MAHB: Health

The best per­sonal train­ers are the ghosts of fit­ness past, pre­sent and yet to come.

Esquire (Malaysia) - - CONTENTS - MAHB / Health by wong yu jin wongyu­, health­ face­­jin @wongyu­jin

Most of us are fa­mil­iar with the clas­sic tale A Christ­mas Carol by Charles Dick­ens. Of­ten­times told to pro­mote a sense of gen­eros­ity and right­eous­ness to kids, the book re­volves around the life of Ebenezer Scrooge, who is vis­ited by the ghosts of Christ­mas past, pre­sent and fu­ture. He is so aghast at the vi­sions shown to him, es­pe­cially of the fu­ture, where no one cares to at­tend his funeral, he de­cides to turn over a new leaf and to cor­rect his miserly ways.

Most peo­ple would as­so­ciate the story with the joy of shar­ing. But I per­son­ally feel that its beauty lies in the les­son of fu­ture pain. You see, most peo­ple don’t take ac­tion un­til they feel some sort of pain as­so­ci­ated with their cur­rent be­hav­iour. For ex­am­ple, if you are a smoker and have been ex­pe­ri­enc­ing chest pains or dif­fi­culty breath­ing, the symp­toms might prompt you to quit. If it hurts to squeeze your ass into a tiny Airasia seat for a 13-hour flight to Paris, you might ditch those late-night dou­ble Ramly Burg­ers for cel­ery sticks and hum­mus.

Such in­stances prompt you to take ac­tion be­cause you are ex­pe­ri­enc­ing the pain now. But many are happy to carry on with their cur­rent life­style of poor food choices, high stress and zero ex­er­cise, as long as there are no vis­i­ble signs of trou­ble. It’s a bit like play­ing with ni­tro­glyc­erin—you know it’s a liq­uid ex­plo­sive, but you think it’ll never blow up on you. And sud­denly, one day… BOOM!

How do you then force your­self to take ac­tion now, in­stead of wait­ing for the bomb to det­o­nate? One way is to ex­pe­ri­ence what I call the Scrooge Ef­fect. Com­pare your cur­rent health sta­tus/looks/ weight/fit­ness level with how you were 10 years ago. Now project that de­te­ri­o­ra­tion 10, 15 or even 20 years into the fu­ture, and as­sume that you will con­tinue to slide down the health lad­der. Imag­ine how much worse you will feel, from the slug­gish­ness to the dis­eases you might face. In other words, try to ex­pe­ri­ence it like Scrooge did. Feel your fu­ture pain now and make it as re­al­is­tic as pos­si­ble.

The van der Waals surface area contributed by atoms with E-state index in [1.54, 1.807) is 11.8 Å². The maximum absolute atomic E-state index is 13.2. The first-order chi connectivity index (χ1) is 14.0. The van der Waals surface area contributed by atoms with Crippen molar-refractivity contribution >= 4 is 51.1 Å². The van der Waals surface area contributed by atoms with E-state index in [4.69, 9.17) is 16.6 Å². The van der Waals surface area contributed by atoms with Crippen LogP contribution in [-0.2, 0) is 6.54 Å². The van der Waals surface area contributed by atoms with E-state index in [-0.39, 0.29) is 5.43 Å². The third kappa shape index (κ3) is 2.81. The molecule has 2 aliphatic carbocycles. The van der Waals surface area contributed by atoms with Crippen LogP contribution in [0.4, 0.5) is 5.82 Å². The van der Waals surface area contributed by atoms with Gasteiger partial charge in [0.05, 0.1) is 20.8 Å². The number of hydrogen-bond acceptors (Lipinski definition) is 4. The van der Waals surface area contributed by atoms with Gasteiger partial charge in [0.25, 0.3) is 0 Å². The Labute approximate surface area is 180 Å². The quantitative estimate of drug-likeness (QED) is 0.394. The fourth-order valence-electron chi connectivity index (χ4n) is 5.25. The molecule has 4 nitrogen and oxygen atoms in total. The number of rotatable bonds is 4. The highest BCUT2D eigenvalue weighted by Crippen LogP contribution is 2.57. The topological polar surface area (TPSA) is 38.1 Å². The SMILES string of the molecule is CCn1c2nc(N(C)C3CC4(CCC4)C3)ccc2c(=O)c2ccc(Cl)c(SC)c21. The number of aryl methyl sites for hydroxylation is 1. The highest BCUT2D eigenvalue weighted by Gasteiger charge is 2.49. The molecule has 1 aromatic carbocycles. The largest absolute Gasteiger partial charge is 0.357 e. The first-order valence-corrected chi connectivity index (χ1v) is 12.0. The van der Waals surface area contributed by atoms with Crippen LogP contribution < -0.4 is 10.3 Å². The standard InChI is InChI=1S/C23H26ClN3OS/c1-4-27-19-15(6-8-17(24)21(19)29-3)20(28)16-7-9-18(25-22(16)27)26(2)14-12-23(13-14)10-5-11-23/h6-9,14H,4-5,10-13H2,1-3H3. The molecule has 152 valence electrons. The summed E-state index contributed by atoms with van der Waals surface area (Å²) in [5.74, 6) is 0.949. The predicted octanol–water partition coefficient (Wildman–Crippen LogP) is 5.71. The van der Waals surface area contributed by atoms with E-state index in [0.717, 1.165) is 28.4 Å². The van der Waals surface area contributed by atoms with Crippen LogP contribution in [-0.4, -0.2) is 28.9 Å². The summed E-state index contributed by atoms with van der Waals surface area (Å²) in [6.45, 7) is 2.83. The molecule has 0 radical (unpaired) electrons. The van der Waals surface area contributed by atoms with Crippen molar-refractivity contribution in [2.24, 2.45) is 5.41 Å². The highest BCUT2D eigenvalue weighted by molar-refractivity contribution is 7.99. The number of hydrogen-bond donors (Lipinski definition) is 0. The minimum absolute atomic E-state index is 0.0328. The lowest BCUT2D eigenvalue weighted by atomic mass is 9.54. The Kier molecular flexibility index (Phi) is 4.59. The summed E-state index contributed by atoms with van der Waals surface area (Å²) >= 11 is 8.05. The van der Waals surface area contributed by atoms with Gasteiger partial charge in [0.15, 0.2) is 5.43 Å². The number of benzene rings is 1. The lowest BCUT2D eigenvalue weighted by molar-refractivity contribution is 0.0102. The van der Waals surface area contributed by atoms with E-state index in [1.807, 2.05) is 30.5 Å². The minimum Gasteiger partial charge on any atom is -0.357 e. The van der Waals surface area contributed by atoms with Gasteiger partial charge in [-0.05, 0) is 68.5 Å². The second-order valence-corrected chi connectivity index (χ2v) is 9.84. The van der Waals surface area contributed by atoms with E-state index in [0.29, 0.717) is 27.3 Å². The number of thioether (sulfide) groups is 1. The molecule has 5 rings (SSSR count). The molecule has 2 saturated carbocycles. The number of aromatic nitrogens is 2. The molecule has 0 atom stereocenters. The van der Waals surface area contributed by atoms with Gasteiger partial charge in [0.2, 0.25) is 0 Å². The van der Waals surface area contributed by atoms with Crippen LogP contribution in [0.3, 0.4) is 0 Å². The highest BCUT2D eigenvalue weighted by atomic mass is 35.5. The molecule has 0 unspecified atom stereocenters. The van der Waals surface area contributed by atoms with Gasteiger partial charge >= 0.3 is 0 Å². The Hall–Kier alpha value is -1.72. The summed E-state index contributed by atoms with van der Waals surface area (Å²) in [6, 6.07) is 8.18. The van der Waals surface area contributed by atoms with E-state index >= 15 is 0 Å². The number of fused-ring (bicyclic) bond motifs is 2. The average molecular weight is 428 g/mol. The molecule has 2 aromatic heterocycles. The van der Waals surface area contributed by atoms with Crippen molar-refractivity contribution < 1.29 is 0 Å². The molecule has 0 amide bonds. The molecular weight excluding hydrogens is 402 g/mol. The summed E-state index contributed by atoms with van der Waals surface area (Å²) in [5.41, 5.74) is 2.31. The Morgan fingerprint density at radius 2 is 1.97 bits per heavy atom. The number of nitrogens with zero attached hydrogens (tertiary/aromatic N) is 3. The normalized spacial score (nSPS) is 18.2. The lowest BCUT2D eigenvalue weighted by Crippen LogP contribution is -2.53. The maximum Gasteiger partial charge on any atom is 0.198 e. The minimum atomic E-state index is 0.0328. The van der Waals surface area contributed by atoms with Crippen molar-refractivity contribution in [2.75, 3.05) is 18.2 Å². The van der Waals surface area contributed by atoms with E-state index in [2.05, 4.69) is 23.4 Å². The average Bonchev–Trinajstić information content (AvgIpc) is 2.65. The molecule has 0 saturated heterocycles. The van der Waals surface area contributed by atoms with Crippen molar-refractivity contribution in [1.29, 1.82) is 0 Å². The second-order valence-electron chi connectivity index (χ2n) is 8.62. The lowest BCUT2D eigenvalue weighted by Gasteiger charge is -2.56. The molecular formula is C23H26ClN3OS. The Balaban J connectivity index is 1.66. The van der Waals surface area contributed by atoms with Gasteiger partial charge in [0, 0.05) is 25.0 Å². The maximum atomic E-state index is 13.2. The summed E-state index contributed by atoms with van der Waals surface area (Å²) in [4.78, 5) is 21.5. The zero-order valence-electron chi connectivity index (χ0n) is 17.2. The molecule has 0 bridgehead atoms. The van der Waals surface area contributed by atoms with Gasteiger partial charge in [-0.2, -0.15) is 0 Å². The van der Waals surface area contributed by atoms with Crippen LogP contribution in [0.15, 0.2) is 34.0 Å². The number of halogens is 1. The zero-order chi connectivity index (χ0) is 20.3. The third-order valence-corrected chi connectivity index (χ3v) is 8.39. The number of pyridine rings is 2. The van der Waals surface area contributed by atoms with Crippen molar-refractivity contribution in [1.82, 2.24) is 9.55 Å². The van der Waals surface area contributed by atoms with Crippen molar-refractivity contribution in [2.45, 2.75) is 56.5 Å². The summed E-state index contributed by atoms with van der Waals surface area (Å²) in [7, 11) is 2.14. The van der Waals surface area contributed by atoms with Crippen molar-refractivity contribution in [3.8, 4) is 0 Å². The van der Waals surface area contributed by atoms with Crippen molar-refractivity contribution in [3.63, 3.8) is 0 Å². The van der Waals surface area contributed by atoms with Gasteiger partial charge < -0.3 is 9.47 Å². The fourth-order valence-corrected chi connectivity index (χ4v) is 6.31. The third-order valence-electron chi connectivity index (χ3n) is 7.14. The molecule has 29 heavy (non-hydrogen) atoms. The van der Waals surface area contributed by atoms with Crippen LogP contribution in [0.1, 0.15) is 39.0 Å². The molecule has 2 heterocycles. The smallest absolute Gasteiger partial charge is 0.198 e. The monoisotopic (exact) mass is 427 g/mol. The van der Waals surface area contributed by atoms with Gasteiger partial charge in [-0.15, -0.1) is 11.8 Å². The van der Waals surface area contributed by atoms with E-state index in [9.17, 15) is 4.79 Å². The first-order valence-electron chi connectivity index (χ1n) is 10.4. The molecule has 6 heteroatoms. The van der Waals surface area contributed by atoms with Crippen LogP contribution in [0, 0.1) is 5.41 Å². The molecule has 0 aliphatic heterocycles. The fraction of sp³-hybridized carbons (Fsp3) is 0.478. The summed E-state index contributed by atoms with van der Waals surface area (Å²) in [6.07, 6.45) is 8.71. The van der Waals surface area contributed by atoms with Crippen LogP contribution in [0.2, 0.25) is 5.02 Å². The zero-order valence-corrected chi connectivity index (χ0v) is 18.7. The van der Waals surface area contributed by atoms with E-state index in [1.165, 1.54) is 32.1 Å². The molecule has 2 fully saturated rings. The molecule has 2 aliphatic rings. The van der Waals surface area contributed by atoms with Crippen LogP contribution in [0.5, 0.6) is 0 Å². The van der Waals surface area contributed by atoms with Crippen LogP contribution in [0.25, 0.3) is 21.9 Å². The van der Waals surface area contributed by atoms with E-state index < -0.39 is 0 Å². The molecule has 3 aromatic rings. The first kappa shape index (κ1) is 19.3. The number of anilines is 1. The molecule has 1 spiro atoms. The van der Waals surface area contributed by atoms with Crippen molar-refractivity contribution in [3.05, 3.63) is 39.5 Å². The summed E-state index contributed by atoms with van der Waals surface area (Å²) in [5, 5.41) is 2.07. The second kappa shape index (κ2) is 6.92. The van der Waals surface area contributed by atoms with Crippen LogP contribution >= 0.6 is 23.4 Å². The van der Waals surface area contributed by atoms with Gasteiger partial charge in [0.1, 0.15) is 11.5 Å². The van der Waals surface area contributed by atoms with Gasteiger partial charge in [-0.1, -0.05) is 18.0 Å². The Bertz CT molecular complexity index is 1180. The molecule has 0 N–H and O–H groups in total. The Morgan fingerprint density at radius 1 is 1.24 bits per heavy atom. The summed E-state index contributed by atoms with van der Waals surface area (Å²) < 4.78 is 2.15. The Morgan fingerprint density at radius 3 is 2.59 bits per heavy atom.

If you find it hard to look into the crys­tal ball and vi­su­alise your fu­ture pain, try another tac­tic that works won­ders for those who place a high pri­or­ity on van­ity. If you have put on a few ki­los and gained some inches around your waist, avoid buy­ing new clothes at all costs. Give the im­pres­sion your shirt might burst at the seams at any mo­ment and al­low your pants to grow so tight you can’t sit down. Soon, your col­leagues will no­tice, mum will com­ment, the girls will snig­ger, and your fel­low Esky men will throw dis­ap­prov­ing looks your way. Crit­i­cism is painful for many, es­pe­cially when it comes to weight is­sues.

Whether you read the book or watched the 2009 Dis­ney ver­sion, stop say­ing “Bah! Hum­bug!” and just do it. Your health might de­pend on it.

“Men’s cour­ses will fore­shadow cer­tain ends, to which, if per­se­vered in, they must lead,” scrooge said. “but if the cour­ses be de­parted from, the ends will change.” Try fit­ting that onto your next #fit­spo In­sta­gram post.

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